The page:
Russia – El Dorado for Oil and Gas

Russia is an El Dorado for oil and gas. Numerous plants however still stem from the era of the Soviet Union. Some need to be modernised, some need to be replaced. This is a case for German valve makers, as recent years show. Demand has been growing by the double digits since 2002, states the German office of the Chamber of Industry and Commerce of the Russian Federation. Despite having a rather strong valve industry of its own, Russia satisfies a large part of its demand through imports. Traditionally, German manufacturers belong to the most important suppliers, states the Chamber of Industry and Commerce.
This is reflected in the figures of the German Federal Statistical Office: each year, exports to Russia grew in the double digits. In the first half of 2012, exports grew 26 per cent – by the middle of this year, the volume hit 109 million euro. Russia belongs to the top three nations for the export of valves, states the German Valve Manufacturers Association within the VDMA.
Four years ago, VAG Group founded its Russian subsidiary VAG-Armaturen Rus, LLC. The company also won interesting and profitable orders outside of the oil and gas industry. Orders included gate valves for the Arzamas Water Supply System in the Wolga Federal District, an important contribution for the water management in the industrial town of Arzamas. A further example: Metso delivered a biomass steam boiler with a capacity of 60 megawatt to the Archangelsk Pulp And Paper Mill. The boiler will go online in the first quarter of 2014.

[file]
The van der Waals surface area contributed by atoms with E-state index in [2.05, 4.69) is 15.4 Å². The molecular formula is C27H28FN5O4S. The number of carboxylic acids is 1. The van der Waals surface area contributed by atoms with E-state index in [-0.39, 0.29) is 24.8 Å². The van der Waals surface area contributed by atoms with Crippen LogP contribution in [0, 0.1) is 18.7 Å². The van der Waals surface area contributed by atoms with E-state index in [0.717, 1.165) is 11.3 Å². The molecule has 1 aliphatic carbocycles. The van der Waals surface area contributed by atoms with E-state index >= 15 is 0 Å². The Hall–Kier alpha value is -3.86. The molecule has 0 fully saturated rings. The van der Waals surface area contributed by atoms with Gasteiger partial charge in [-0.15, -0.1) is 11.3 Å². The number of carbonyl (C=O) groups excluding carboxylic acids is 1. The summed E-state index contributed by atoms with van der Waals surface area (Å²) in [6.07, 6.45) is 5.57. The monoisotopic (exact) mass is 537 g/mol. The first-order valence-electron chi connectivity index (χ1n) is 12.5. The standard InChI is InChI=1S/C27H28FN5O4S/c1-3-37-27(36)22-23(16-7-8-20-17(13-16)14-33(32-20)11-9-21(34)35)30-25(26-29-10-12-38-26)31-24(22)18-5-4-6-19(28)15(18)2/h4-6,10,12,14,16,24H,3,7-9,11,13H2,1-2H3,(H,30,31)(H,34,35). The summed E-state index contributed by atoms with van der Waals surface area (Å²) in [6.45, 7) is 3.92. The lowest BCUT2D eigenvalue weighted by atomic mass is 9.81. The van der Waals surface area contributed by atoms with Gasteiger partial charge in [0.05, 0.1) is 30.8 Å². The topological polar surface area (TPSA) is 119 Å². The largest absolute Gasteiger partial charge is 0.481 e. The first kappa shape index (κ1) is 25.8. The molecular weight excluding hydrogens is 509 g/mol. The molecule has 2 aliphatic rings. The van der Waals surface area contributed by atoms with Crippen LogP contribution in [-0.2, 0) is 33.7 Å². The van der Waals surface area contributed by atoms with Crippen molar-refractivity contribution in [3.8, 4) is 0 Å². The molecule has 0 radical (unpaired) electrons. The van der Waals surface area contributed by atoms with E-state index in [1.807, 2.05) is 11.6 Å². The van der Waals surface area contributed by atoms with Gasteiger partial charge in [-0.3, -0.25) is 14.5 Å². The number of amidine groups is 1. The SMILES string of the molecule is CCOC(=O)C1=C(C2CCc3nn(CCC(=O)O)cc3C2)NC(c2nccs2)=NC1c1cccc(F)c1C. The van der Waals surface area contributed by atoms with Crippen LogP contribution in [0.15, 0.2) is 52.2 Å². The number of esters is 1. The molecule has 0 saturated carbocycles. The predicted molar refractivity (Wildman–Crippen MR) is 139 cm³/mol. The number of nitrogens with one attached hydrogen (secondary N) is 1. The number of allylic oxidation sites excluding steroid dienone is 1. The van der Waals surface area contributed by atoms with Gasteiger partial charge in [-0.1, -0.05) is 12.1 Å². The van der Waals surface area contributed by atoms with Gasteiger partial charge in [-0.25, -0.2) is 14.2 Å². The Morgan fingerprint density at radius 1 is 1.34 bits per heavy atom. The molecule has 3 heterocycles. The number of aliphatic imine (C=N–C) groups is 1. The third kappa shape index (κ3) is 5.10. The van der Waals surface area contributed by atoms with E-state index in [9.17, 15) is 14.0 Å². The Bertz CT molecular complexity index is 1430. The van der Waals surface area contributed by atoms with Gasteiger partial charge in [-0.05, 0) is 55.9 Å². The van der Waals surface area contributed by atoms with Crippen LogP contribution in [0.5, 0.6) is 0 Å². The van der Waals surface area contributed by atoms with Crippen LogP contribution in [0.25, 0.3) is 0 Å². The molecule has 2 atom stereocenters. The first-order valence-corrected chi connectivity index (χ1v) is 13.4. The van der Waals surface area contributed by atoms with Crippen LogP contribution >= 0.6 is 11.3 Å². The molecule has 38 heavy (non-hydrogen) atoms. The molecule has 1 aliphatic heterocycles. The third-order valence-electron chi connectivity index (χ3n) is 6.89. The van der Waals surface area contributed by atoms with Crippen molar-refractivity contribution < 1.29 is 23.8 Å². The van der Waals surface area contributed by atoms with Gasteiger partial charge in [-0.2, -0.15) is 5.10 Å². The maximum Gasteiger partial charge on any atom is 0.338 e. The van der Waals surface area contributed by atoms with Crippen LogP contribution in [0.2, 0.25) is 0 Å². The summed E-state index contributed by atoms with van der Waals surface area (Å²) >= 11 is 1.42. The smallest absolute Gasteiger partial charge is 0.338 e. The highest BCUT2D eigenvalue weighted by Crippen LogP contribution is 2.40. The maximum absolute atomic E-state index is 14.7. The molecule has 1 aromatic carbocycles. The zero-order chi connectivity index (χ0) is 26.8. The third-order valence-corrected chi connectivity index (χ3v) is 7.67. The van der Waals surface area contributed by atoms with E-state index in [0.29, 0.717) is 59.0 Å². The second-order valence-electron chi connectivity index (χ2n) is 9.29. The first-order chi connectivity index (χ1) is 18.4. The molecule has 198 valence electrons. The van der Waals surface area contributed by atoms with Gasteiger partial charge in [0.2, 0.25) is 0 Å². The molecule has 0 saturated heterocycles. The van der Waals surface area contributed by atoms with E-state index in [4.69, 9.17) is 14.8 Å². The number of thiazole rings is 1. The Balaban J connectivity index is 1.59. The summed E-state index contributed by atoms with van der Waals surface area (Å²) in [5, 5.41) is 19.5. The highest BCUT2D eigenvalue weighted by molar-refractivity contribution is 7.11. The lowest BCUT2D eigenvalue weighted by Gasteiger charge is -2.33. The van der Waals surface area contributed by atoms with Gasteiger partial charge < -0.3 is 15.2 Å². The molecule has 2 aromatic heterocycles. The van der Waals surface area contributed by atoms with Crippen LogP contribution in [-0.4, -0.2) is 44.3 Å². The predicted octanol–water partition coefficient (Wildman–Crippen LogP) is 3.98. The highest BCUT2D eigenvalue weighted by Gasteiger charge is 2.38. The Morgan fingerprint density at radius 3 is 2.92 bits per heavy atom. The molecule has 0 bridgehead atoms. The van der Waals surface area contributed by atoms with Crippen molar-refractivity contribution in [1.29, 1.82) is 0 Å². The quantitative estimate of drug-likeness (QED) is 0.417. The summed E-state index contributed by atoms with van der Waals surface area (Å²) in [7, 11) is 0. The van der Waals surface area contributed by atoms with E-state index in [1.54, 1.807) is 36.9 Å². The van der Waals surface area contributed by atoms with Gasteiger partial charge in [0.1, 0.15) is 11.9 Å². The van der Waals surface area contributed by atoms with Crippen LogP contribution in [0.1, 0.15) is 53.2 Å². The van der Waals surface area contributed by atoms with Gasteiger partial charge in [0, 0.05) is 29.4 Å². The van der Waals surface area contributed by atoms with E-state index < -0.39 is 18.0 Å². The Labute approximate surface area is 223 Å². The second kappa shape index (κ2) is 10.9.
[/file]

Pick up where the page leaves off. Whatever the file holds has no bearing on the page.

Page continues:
Siemens invests in Energy Market

Siemens and its partners are investing around one billion euro in Russia. The major part of planned investments with a volume of 700 million euro will flow towards the energy market, of which 400 million euro will be invested in new plants for efficient gas turbines and in services, whereas 120 million euro will be used to create a new manufacturing facility for wind energy plants and propeller blades.
India is also on the map as an important buyer of valves: Samson India opened a plant in Ranjangaon, in the Indian state of Maharashtra. Approximately 3,5 million euro were invested in the plant covering an area of 18.000 square metres, in order to optimally serve the Indian market. The plant will produce adjustment valves and actuators, as well as differential pressure gauges. Here, the products are focused on the chemical and petrochemical industry.

Exchanging Experiences

For many companies, India still remains uncharted waters. They need to know what the market can offer and what one needs to pay heed to. Indian subsidiaries of German manufacturers posed and answered such questions during a “Management Meeting” in the Indian city of Pune. Organised by the VDMA‘s liaison office, the meeting is supposed to become a regular meeting where valve makers engaging with the Indian market can exchange their experiences. Nothing is to be left to chance.
Meanwhile, threshold nations are turning things the other way around and are entering foreign markets with their components. Chinese companies for instance supplied the Sudanese oil sector with special valves. In sum, the BRICS countries offer great opportunity and should not be seen as a threat – as a lot of companies have found out.